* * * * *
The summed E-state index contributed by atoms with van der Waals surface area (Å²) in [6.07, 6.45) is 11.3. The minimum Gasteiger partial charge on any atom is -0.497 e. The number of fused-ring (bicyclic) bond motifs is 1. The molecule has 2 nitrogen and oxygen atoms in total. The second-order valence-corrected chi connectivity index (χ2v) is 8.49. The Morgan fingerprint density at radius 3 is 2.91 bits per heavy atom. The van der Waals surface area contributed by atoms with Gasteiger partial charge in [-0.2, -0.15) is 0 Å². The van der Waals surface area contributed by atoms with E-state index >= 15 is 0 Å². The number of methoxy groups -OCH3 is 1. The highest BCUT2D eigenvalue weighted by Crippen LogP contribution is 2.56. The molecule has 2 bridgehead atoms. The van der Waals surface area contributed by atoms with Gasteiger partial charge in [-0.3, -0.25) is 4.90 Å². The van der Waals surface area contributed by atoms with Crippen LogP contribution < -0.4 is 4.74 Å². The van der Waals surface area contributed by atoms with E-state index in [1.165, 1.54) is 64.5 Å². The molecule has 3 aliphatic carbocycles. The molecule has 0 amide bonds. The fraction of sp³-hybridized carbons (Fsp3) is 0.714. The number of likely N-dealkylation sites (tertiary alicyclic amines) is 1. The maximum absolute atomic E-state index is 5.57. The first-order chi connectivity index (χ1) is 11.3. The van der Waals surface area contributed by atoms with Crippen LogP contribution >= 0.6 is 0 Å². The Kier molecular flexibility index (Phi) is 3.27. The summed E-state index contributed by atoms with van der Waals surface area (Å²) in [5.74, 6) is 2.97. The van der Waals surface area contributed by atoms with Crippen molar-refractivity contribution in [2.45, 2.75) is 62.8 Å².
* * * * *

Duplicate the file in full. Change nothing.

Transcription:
The summed E-state index contributed by atoms with van der Waals surface area (Å²) in [6.07, 6.45) is 11.3. The minimum Gasteiger partial charge on any atom is -0.497 e. The number of fused-ring (bicyclic) bond motifs is 1. The molecule has 2 nitrogen and oxygen atoms in total. The second-order valence-corrected chi connectivity index (χ2v) is 8.49. The Morgan fingerprint density at radius 3 is 2.91 bits per heavy atom. The van der Waals surface area contributed by atoms with Gasteiger partial charge in [-0.2, -0.15) is 0 Å². The van der Waals surface area contributed by atoms with E-state index >= 15 is 0 Å². The number of methoxy groups -OCH3 is 1. The highest BCUT2D eigenvalue weighted by Crippen LogP contribution is 2.56. The molecule has 2 bridgehead atoms. The van der Waals surface area contributed by atoms with Gasteiger partial charge in [-0.3, -0.25) is 4.90 Å². The van der Waals surface area contributed by atoms with Crippen LogP contribution < -0.4 is 4.74 Å². The van der Waals surface area contributed by atoms with E-state index in [1.165, 1.54) is 64.5 Å². The molecule has 3 aliphatic carbocycles. The molecule has 0 amide bonds. The fraction of sp³-hybridized carbons (Fsp3) is 0.714. The number of likely N-dealkylation sites (tertiary alicyclic amines) is 1. The maximum absolute atomic E-state index is 5.57. The first-order chi connectivity index (χ1) is 11.3. The van der Waals surface area contributed by atoms with Crippen LogP contribution >= 0.6 is 0 Å². The Kier molecular flexibility index (Phi) is 3.27. The summed E-state index contributed by atoms with van der Waals surface area (Å²) in [5.74, 6) is 2.97. The van der Waals surface area contributed by atoms with Crippen molar-refractivity contribution in [2.45, 2.75) is 62.8 Å².